Donepezil

Donepezil

PEP Topic 
Fatigue
Description 

Donepezil is a centrally active cholinesterase inhibitor that has been used to treat dementia from Alzheimer's disease. Donepezil may improve the ability of these patients to think and remember. Donepezil has been studied in patients with cancer for fatigue and cognitive impairment.

Effectiveness Not Established

Research Evidence Summaries

Bruera, E., El Osta, B., Valero, V., Driver, L.C., Pei, B.L., Shen, L., . . . Palmer, J.L. (2007). Donepezil for cancer fatigue: A double-blind, randomized, placebo-controlled trial. Journal of Clinical Oncology, 25, 3475–3481.

doi: 10.1200/JCO.2007.10.9231
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Intervention Characteristics/Basic Study Process:

Patients received either donepezil or placebo (5 mg) orally every morning for seven days. A research nurse contacted patients by daily telephone calls to assess symptoms and treatment toxicity. Patients were evaluated at the clinic on day 8. Patients returned for a final assessment on day 15, and those who chose to continue taking donepezil were provided with a two-week supply of the drug. Fatigue outcomes were assessed at baseline, day 8, and day 15.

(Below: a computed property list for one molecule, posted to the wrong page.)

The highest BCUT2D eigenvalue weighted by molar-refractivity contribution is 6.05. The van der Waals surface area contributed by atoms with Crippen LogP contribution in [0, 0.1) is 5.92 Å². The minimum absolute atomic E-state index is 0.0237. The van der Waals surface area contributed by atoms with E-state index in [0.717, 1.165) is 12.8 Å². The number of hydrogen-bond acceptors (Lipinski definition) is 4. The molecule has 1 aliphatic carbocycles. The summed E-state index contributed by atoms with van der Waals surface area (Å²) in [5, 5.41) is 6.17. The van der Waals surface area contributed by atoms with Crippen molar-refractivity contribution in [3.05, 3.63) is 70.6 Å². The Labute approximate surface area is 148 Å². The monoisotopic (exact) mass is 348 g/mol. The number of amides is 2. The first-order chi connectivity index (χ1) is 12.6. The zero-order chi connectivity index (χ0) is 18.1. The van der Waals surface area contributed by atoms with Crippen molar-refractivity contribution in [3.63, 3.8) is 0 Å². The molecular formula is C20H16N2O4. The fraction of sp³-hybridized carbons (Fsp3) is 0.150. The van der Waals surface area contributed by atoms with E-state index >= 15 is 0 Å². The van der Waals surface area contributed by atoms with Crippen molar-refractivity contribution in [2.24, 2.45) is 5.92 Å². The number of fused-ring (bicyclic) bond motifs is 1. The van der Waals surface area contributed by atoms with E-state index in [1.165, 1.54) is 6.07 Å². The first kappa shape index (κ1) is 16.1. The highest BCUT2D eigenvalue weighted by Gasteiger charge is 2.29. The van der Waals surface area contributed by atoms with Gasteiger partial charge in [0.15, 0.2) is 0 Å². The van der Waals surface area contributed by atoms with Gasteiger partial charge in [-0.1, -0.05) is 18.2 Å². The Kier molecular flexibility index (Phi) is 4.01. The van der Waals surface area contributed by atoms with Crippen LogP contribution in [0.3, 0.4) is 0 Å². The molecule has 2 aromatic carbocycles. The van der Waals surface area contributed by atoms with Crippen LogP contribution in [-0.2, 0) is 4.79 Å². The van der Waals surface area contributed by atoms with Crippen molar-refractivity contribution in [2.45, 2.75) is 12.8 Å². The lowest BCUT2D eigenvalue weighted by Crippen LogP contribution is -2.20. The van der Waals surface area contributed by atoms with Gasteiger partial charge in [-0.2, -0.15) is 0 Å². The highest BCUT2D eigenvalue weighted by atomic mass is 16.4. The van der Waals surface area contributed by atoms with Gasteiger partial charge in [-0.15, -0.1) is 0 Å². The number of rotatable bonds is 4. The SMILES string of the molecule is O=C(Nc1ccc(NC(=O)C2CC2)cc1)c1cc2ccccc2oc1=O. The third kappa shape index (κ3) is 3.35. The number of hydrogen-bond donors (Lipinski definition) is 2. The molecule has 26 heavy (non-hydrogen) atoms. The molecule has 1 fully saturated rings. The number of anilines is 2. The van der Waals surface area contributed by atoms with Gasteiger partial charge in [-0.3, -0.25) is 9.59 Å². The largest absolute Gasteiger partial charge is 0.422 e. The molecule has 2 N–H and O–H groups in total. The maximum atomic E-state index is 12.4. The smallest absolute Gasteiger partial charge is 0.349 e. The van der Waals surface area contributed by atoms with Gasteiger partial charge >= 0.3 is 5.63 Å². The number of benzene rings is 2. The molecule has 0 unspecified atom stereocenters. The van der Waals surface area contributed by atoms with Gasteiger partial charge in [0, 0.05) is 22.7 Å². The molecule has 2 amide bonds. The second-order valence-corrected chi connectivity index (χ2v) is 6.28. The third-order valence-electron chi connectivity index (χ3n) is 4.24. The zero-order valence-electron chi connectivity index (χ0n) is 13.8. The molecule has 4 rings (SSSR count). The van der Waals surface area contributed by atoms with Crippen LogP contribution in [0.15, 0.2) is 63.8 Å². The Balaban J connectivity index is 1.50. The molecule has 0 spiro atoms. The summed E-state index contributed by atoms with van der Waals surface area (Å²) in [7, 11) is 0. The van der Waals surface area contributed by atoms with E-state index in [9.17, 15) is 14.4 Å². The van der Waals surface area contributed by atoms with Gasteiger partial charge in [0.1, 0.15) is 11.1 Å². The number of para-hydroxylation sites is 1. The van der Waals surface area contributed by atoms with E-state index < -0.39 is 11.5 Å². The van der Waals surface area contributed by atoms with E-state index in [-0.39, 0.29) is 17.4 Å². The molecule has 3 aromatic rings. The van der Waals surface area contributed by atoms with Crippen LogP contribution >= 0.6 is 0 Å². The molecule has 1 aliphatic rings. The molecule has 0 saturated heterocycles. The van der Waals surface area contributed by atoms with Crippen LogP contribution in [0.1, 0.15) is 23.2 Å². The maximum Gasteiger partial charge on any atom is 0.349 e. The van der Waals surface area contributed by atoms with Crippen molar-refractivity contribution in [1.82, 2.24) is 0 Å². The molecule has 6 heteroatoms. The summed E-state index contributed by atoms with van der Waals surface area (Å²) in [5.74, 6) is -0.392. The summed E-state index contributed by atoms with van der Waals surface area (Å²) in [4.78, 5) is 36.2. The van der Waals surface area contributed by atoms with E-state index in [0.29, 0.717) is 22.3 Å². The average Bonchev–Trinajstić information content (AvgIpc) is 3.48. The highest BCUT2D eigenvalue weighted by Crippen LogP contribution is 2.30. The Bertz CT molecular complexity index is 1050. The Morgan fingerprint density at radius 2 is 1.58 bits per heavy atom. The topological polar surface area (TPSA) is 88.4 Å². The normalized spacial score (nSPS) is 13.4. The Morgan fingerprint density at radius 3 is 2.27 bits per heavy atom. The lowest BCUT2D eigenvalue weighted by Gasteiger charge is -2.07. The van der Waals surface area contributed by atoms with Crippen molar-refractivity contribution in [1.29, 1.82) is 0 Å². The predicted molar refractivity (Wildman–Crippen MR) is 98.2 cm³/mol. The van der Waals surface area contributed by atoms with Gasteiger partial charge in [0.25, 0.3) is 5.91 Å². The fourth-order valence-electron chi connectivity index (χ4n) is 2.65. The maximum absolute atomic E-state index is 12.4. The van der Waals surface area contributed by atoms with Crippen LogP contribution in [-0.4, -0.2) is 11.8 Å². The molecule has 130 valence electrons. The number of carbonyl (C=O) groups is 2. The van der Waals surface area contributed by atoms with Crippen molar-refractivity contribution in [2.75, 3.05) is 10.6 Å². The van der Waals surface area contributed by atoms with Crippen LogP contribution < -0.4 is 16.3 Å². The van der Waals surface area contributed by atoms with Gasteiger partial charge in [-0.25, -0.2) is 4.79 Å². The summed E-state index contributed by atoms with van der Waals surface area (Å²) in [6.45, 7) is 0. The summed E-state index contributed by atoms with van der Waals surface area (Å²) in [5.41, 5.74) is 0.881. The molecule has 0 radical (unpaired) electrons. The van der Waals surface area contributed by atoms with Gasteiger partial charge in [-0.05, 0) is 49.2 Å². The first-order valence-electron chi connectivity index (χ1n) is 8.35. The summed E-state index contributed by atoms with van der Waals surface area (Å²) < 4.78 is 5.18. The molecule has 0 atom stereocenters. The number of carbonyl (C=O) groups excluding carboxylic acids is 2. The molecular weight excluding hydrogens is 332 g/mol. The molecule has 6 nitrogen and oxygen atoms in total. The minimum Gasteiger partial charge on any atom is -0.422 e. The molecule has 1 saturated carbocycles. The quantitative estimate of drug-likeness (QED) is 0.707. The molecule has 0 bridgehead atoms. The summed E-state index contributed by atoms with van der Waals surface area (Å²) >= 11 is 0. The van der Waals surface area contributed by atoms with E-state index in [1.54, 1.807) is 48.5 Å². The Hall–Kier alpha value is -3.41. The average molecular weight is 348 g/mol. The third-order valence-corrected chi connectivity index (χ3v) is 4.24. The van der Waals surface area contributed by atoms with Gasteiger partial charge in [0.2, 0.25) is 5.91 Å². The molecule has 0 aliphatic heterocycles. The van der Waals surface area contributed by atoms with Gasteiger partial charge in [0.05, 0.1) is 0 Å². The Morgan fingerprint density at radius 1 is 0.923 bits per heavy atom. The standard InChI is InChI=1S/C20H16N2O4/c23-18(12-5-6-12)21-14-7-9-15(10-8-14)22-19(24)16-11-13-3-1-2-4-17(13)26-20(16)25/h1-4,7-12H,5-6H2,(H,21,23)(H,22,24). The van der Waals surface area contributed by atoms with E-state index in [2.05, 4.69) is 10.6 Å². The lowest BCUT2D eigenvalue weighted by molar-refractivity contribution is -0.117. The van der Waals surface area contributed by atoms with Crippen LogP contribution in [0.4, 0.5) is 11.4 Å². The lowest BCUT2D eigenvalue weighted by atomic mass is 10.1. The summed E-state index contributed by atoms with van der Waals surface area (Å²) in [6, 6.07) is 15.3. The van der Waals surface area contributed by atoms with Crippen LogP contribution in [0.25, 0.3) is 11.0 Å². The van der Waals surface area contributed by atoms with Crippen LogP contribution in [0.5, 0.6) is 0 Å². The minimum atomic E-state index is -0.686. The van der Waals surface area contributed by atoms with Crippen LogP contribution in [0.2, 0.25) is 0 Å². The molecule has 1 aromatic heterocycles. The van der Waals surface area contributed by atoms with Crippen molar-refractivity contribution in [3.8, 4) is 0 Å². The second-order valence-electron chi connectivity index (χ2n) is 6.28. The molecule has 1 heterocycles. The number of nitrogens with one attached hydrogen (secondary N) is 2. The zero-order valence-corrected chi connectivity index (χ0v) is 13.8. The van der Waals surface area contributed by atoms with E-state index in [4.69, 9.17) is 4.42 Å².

Sample Characteristics:

  • N = 142; 103 patients were assessable for the final analysis
  • MEAN AGE = 56 years
  • FEMALES: 65%
  • KEY DISEASE CHARACTERISTICS: Patients with advanced cancer, defined as locally recurrent or metastatic; the primary cancer site was most often breast.
  • EXCLUSION CRITERIA: Women who were pregnant or lactating, use of tube feeding, cardiac complications, urinary incontinence, presence of concurrent nausea, vomiting, diarrhea, major contraindication to donepezil, major changes expected in the next seven days, administration of anticholinergic agents, hemoglobin less than 1 g/dL within four weeks before enrollment

Setting:

  • Patients were recruited from palliative care or pain clinics at the MD Anderson Cancer Center and the Lyndon B. Johnson General Hospital.

Phase of Care and Clinical Applications:

  • Active treatment

Study Design:

  • Prospective, open-label, pilot, double-blind, randomized, placebo-controlled trial